Bajaj’s quadricycle faces a tough ride

Government needs to take call on safety standards, emission norms that critics say will be compromised by the RE60

Shally Seth Mohile & Amrit Raj, Amrit Raj
Updated23 Apr 2013, 12:54 AM IST
If RE60 wins government approvals, it would likely cannibalize Bajaj&#8217;s own market for three wheelers, of which it&#8217;s the world&#8217;s largest manufacturer. <br />
If RE60 wins government approvals, it would likely cannibalize Bajaj&#8217;s own market for three wheelers, of which it&#8217;s the world&#8217;s largest manufacturer. (If RE60 wins government approvals, it would likely cannibalize Bajaj&#8217;s own market for three wheelers, of which it&#8217;s the world&#8217;s largest manufacturer. )

It could be mistaken for a large golf cart or an over-sized toy car.

add_main_imagePowered by a water-cooled, 216-cc, single-cylinder engine ensconced in a metal-polymer monocoque body, it weighs 400 kg, has a turning radius of 3.5 metre and can reach a top speed of 70 kmph. It can seat the driver and three passengers and run 35 kilometres on a litre of petrol.

This is the RE60, the so-called quadricycle that its maker Bajaj Auto Ltd is plugging as an alternative to the auto rickshaw that comes with four wheels instead of three. Having invested 550 crore in developing the platform and creating the capacity to produce 5,000 of the vehicles every month, the Pune-based maker of motorcycles and three-wheelers is awaiting government approvals for the commercial launch of the RE60.NextMAds

The government needs to take a call on safety standards and emission norms that critics, including rival manufacturers, say will be compromised by the quadricycle. They want the government to lay down norms as stringent as those applicable to cars; Bajaj Auto said the RE60 isn’t a car and won’t compete in the car market and is seeking less stringent standards for the contraption.

“We are attacking ourselves by raising the bar,” said Rajiv Bajaj, managing director, who first showcased the RE60 at the India auto show in New Delhi in 2012.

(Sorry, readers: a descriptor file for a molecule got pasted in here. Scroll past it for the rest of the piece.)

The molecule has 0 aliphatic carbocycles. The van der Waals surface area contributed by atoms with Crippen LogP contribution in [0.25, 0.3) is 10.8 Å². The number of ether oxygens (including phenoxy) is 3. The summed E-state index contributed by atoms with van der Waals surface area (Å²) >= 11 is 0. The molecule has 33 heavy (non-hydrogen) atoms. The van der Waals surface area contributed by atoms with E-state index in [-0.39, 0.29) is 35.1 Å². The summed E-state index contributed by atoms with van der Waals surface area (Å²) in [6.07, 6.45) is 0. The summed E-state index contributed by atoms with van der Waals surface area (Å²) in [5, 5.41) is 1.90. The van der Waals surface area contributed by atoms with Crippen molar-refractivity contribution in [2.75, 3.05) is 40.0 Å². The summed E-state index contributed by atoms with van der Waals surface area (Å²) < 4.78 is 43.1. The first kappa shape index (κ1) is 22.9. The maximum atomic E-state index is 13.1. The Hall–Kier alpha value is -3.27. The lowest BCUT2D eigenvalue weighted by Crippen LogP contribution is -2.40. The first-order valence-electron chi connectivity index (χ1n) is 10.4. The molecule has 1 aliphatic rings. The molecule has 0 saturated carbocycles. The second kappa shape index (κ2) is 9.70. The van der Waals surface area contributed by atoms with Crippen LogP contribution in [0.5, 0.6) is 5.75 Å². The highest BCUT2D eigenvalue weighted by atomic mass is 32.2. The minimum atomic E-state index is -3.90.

To be sure, the concept of a quadricycle is not new. It was in 2004 that V. Sumantran, then head of the passenger car business unit at Tata Motors Ltd, proposed such a vehicle—an idea that was shot down by rival manufacturers including its present champion Bajaj Auto and Maruti Suzuki India Ltd, India’s largest car maker, which differed on safety parameters and specifications including the maximum speed and weight of the vehicle.

TVS Motor Co. Ltd and Piaggio Vehicles Pvt. Ltd abandoned plans to launch a quadricycle.

Much has changed in India’s automobile market since 2004. Sales more than doubled to 2.68 million units in the year ended 31 March 2013 from 1.1 million units in the year to 31 March, 2004. But differences over the quadricycle haven’t gone away; only the pro- and anti- camps have exchanged positions.

“(A) quadricycle will be diluting the safety and pollution norms. We gave up on it at least a decade ago as at that time Maruti had questioned the norms and Bajaj opposed it on the same parameters,” said Venu Srinivasan, chairman of Chennai-based TVS Motor.

“I do not understand why they want to introduce the same product now,” Srinivasan said. “If you opposed it years ago, why are you introducing it now? Only Rajiv can answer that.”

Since first showcasing the RE60 last year, Bajaj has been holding meetings with government agencies and auto rickshaw unions to make his case for the quadricycle.

A technical committee formed by the ministry of road transport and highways is yet to vet the proposal by Bajaj to manufacture quadricycles. Only after the committee clears the proposal and lays down the norms for a quadricycle can Bajaj commercially launch the vehicle in India.

A government official said the auto maker had sought safety and emission norms that are less stringent than those for cars. “However, the government will ensure that rules and regulations do not get compromised,” said the official, who spoke on condition of anonymity.

The technical committee is expected to submit its report on regulations for the quadricycle on 23 April, this person said.

If the government allows the RE60, should India have its own standards for the quadricycle or use those enforced in the European Union (EU)?

Bajaj wants EU norms to be adopted in India. At least 16 new quadricycle models are expected to be launched in Europe in the next three years, according to R.C. Maheshwari, president of the commercial vehicle business at Bajaj Auto.

Ravi Chopra, chairman of Piaggio Vehicles India, who is in favour of quadricycles, agreed that if such vehicles do become a reality in India, they should follow European standards. Chopra added, however, that the government should first create a level-playing field and not give the RE60 clearance for commercial production without giving other auto makers time to develop a similar vehicle.

“European norms should be adopted in entirety. A partial implementation to suit one manufacturer would be opposed,” said Pankaj Dubey, managing director at the local arm of Polaris Inc., one of the biggest firms globally for all-terrain vehicles and quadricycles.

But even in Europe, quadricycles haven’t been a raging success, said an executive at a car manufacturer who declined to be identified.

Only 23,800 quadricycles were sold in Europe in 2011, the executive said. The three main traditional markets for quadricycles—France, Italy and Spain—have seen their sales fall from a high of 29,000 in 2007 to just 18,000 in 2011.

The vehicles are used either by the elderly or those not old enough to qualify for regular driving licences.